**Work in progress!!!**

I was thinking of making some strong ordinal notation to use it to compare functions.I was gonna define it using simpe recursion,but then I thought of Taranovsky's notation which is very strong BECAUSE it's not defined recursively.So I decided to make a very strong using a different aproach than what I usually do.If you're about to comment,please bare in mind that this is just an early version and the reason why I am making this post is because I want to know if the way I described it is well-defined and if it's really what I'm trying to do.Also we should note that it is defined by recursion,so it's limit must be equal to or below \(\omega^{\text{CK}}_1\) and it is probably weaker than Taranovsky's notation.

I wasn't sure how to define it but now I realized it doesn't take a lot of definitions.

Let \(\sigma(0,\alpha) = \alpha+1\) and \(\sigma(\alpha)\) will be short for \(\sigma(\alpha,0)\).

Let \(\sigma(\alpha+1) = \text{Sup}\{\sigma(\alpha,\sigma(\alpha)),\sigma(\alpha,\sigma(\alpha,\sigma(\alpha))),\sigma(\alpha,\sigma(\alpha,\sigma(\alpha,\sigma(\alpha)))),........\}\) (if \(\alpha\) is not a supremum to \(L(\beta)\))

Now let (if \(\alpha\) is not a supremum to \(L(\gamma)\)) \(\sigma(\alpha +1,\beta +1) = \\ \text{Sup}\{\sigma(\alpha,\sigma(\alpha+1,\beta)+1),\sigma(\alpha,\sigma(\alpha,\sigma(\alpha+1,\beta)+1)),\sigma(\alpha, \sigma(\alpha,\sigma(\alpha,\sigma(\alpha+1,\beta)+1)))........\}\).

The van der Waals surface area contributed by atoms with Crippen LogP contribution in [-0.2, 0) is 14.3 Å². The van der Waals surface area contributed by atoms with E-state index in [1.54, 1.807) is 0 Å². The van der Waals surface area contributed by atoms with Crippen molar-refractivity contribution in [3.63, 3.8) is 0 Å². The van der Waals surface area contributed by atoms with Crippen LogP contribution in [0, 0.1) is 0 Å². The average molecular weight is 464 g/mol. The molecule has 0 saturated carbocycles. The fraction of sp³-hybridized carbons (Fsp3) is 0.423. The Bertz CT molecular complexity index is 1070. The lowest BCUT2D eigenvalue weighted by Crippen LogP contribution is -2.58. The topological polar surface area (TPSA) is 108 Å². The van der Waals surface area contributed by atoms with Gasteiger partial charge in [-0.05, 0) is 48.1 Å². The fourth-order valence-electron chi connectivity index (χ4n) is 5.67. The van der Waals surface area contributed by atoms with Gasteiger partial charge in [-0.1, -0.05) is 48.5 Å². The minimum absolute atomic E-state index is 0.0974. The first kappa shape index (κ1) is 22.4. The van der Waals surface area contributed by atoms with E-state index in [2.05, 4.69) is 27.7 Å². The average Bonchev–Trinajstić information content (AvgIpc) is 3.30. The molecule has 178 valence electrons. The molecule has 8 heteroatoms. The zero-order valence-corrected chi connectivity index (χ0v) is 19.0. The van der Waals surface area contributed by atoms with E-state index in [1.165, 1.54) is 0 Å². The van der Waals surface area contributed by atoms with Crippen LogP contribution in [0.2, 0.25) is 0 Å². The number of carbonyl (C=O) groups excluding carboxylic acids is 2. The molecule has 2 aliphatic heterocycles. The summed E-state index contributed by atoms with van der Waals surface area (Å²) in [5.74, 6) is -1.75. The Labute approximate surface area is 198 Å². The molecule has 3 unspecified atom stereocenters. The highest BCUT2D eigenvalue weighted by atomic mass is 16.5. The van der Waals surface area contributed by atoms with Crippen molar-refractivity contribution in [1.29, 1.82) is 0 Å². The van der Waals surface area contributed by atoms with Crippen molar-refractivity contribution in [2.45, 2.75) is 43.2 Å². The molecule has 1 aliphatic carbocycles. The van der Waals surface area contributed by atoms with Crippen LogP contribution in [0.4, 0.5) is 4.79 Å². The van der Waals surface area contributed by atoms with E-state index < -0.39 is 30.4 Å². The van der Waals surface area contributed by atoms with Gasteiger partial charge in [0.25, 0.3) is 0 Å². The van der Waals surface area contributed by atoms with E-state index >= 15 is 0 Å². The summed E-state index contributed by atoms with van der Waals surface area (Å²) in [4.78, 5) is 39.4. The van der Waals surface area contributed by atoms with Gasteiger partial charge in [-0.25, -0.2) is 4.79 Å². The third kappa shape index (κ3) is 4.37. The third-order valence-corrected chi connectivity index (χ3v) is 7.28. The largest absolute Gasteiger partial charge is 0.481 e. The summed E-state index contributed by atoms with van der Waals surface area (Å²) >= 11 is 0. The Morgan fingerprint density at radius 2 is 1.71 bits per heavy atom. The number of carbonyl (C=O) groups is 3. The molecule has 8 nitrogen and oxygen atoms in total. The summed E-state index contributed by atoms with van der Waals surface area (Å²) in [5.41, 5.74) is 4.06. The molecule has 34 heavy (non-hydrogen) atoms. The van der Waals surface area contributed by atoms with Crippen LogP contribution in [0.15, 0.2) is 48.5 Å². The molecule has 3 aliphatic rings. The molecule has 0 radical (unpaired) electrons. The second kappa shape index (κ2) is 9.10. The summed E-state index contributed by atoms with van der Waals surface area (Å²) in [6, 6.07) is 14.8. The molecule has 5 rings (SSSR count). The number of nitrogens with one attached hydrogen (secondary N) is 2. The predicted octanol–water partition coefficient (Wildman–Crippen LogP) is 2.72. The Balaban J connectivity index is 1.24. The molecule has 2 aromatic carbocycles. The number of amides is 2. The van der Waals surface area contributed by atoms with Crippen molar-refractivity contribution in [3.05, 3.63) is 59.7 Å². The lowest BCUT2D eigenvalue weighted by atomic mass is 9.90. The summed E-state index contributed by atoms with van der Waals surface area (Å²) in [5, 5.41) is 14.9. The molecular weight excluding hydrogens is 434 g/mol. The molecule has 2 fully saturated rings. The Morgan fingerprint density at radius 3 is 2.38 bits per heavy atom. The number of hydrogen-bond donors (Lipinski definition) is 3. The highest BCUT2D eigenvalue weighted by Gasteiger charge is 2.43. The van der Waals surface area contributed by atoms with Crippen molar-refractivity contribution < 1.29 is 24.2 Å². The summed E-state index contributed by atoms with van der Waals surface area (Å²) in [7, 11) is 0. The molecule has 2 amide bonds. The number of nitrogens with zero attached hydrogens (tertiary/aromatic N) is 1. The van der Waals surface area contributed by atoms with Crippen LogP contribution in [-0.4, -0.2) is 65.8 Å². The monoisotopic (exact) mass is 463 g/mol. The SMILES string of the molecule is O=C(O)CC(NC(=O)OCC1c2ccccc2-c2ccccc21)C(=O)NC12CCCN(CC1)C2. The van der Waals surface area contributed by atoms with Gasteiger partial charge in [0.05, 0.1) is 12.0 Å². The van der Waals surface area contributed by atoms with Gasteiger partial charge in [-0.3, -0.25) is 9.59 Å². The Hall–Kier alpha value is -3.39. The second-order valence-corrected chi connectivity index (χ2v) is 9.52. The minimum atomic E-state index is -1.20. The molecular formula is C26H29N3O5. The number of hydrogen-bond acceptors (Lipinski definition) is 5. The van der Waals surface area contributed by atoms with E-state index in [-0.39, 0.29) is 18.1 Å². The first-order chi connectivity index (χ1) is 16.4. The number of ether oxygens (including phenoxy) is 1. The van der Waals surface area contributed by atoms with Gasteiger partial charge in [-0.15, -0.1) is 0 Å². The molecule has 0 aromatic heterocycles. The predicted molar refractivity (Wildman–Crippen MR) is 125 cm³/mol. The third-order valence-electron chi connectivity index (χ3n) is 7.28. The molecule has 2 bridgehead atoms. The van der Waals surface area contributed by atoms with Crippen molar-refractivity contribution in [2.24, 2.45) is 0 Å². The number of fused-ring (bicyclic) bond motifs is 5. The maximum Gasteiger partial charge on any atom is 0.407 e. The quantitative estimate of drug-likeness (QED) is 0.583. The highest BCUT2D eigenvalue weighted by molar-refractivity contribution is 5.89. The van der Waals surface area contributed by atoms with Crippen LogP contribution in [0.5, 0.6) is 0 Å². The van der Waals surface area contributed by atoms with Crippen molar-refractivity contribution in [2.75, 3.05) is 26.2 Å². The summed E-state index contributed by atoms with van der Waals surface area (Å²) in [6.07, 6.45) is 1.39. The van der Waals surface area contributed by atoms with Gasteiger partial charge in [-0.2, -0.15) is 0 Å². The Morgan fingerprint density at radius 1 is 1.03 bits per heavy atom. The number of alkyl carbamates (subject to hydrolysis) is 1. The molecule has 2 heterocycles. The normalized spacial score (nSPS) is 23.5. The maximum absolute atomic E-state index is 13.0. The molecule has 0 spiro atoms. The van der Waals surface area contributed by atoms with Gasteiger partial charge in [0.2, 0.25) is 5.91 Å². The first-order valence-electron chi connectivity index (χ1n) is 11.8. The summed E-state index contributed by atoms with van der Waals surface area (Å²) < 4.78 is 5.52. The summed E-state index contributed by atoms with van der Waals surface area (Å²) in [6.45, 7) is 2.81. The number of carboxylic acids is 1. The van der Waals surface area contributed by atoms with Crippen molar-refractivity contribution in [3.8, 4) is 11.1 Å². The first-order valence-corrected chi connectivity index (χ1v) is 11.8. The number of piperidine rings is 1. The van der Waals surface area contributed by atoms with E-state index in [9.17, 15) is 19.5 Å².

If \(\alpha\) is a limit ordinal (that is not supremum of \(L(\beta)\)) then \(\sigma(\alpha) = \text{Sup}\{\sigma(\gamma),\sigma(\gamma,\sigma(\gamma)),\sigma(\gamma,\sigma(\gamma,\sigma(\gamma)))........\}\forall \gamma (\gamma < \alpha)\)

And \(\sigma(\alpha,\beta+1) = \text{Sup}\{\sigma(\gamma,\sigma(\alpha,\beta)+1),\sigma(\gamma,\sigma(\gamma,\sigma(\alpha,\beta)+1)).........\}\forall \gamma (\gamma < \alpha)\)

And if \(\beta\) is a limit ordinal then \(\sigma(\alpha,\beta) = \text{Sup}\{\sigma(\alpha,\gamma)\}\forall \gamma (\gamma < \beta)\)

(if \(\alpha\) is not a supremum to \(L(\gamma)\))

Let \(L(\alpha)\) be the set of all ordinals \(\beta\) such that \(\beta\) is definable in \(\sigma()\) using \(\sigma\) no more than \(\alpha\) times in the definition of \(\beta\) and such that it uses no ordinal \(\gamma\) if \(\gamma \notin L(\delta) \forall \delta (\delta +1 \geq \alpha)\).Now let \(L(\alpha) = \text{Sup}\{L(\beta)\}\forall \beta (\beta < \alpha)\) if \(\alpha\) is a limit ordinal

Here comes the hard part.

If we do have an ordinal that is a supremum to \(L(\gamma)\) as an initial input aka if \(\beta\) is the last term in the fundamental sequence of \(\alpha\) (aka the last part of the ordinal's normal form,such that it's broken down first when looking at the ordinal's fundamental sequence),which we denote as \(\alpha_\beta\),and \(\beta \notin L(\gamma)\) for some \(\gamma\),then:

\(\forall \beta (\beta \notin L(\gamma)) : \sigma(\alpha_\beta +1) = \sigma(\alpha_\beta , \sigma(\alpha_\delta +1)) \forall \delta (\beta \in L(\epsilon) \land \delta \notin L(\epsilon) \Rightarrow \gamma < \epsilon \vdash \beta < \delta)\)

\(\forall \alpha_1,\alpha_2 (\alpha_1,\alpha_2 \in L(\beta)) :\alpha_1 < \alpha_2 \Leftrightarrow \exists \gamma (\gamma \in L(\delta)\forall \delta < \gamma) \land (\alpha_1 \leq \sigma(\gamma) < \alpha_2 \lor \alpha_1 < \sigma(\gamma) \leq \alpha_2)\)

It should be clear that \(\forall \alpha \forall \beta (\alpha < \beta) L(\alpha) \subset L(\beta)\) and that this definition of \(\sigma(\alpha)\) only works \(\forall \alpha (\alpha < \Omega)\) (for now).

I will leave the analysis for another blog.